Although the Commission’s One Health Action Plan paves the way for how Member States should adopt a holistic approach to tackling AMR, we need to do much more if we want to reverse the current trend. …”View Publication
Coronavirus shows we must get serious about the well-being of animals
May 25, 2020
“ One Health
… we should embrace the concept of One Health — the recognition that human, animal and environmental health are inextricably connected. The idea of One Health should figure in our personal consumption choices as well as our political decisions.
In education, health, law enforcement, food, care and every other sector, One Health should be at the heart of thoughtful, responsive and pro-active policy-making and practice. …”View Publication
Why we need more research on animal infection with the new coronavirus
May 23, 2020
A new review argues that not enough research has analyzed the implications of animals acquiring SARS-CoV-2.
“ … In the absence of this evidence, public health bodies around the world have generally downplayed the role of animals in transmitting the infection.
For example, the Centers for Disease Control and Prevention (CDC) say that “[b]ased on the limited information available to date, the risk of animals spreading COVID-19 to people is considered to be low.”
However, review co-author Prof. Tracey McNamara — from the Western University of Health Sciences in Pomona, CA — and colleagues argue that “[a]bsence of evidence is not the same thing as evidence of absence.”
According to Prof. McNamara and team: “In the immediacy of the COVID-19 crisis, the focus has understandably been on human health. But we have ignored the opposite side of the coin of emerging zoonotic disease threats — the animals themselves.
“This lack of a One Health approach has resulted in an unnecessary delay in the investigation of important veterinary issues as they pertain to public health. Had we taken a proactive approach, we could have gotten ahead of this.”View Publication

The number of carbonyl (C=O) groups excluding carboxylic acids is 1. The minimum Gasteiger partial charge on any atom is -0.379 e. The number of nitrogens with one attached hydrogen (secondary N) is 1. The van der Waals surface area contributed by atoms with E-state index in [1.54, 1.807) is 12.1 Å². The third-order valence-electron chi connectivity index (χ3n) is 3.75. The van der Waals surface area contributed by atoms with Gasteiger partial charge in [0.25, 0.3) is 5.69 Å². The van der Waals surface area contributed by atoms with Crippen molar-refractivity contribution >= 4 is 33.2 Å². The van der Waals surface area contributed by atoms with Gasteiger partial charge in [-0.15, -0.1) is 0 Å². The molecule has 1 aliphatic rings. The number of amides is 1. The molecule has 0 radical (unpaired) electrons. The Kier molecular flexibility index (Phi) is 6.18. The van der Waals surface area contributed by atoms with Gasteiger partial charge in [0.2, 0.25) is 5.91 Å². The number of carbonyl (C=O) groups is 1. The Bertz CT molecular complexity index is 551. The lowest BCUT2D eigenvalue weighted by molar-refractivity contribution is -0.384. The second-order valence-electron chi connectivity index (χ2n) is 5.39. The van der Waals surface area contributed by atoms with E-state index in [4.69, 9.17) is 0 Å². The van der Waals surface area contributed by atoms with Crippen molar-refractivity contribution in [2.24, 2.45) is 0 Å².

First human trial of COVID-19 vaccine finds it is safe and induces rapid immune response
May 23, 2020
A study of 108 adults finds that the vaccine produced neutralizing antibodies and T-cell response against SARS-CoV-2, but further research is needed to confirm whether the vaccine protects against SARS-COV-2 infection.View Publication
The Scientific Integrity Act – too late to help Galileo, but maybe not too late to help us
May 22, 2020
“… They make a convincing case for adopting a “One Health” approach at all levels of decision-making — from the global to the most local — recognizing the complex interconnections among the health of people, animals, plants, and our shared environment….”View Publication
SDGs: Why They Need to Include One Health
May 21, 2020
The Sustainable Development Goals need to include One Health. And here is why.View Publication
One health: operational framework for strengthening human, animal, and environmental public health systems at their interface (English)
May 21, 2020
Public health systems have critical and clear relevance to the World Bank’s twin goals of poverty eradication and boosting shared prosperity. In particular, they are impacted by, and must respond to, significant threats at the human-animal-environment…View Publication